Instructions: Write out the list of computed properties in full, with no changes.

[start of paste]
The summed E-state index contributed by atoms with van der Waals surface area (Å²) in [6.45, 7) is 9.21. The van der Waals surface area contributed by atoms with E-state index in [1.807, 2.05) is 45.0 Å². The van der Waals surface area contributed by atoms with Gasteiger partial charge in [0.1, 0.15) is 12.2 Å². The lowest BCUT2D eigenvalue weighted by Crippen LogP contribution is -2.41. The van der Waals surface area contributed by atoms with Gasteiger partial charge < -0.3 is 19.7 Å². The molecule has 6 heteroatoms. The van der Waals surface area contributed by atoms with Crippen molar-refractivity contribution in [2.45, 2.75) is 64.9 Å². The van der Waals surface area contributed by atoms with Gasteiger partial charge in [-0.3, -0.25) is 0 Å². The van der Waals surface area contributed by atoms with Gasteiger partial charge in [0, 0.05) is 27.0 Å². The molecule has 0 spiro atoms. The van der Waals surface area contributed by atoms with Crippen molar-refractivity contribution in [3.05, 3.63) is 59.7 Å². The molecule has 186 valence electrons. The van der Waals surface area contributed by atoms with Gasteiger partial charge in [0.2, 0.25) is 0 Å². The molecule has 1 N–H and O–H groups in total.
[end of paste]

The summed E-state index contributed by atoms with van der Waals surface area (Å²) in [6.45, 7) is 9.21. The van der Waals surface area contributed by atoms with E-state index in [1.807, 2.05) is 45.0 Å². The van der Waals surface area contributed by atoms with Gasteiger partial charge in [0.1, 0.15) is 12.2 Å². The lowest BCUT2D eigenvalue weighted by Crippen LogP contribution is -2.41. The van der Waals surface area contributed by atoms with Gasteiger partial charge < -0.3 is 19.7 Å². The molecule has 6 heteroatoms. The van der Waals surface area contributed by atoms with Crippen molar-refractivity contribution in [2.45, 2.75) is 64.9 Å². The van der Waals surface area contributed by atoms with Gasteiger partial charge in [-0.3, -0.25) is 0 Å². The van der Waals surface area contributed by atoms with Gasteiger partial charge in [0, 0.05) is 27.0 Å². The molecule has 0 spiro atoms. The van der Waals surface area contributed by atoms with Crippen molar-refractivity contribution in [3.05, 3.63) is 59.7 Å². The molecule has 186 valence electrons. The van der Waals surface area contributed by atoms with Gasteiger partial charge in [0.2, 0.25) is 0 Å². The molecule has 1 N–H and O–H groups in total.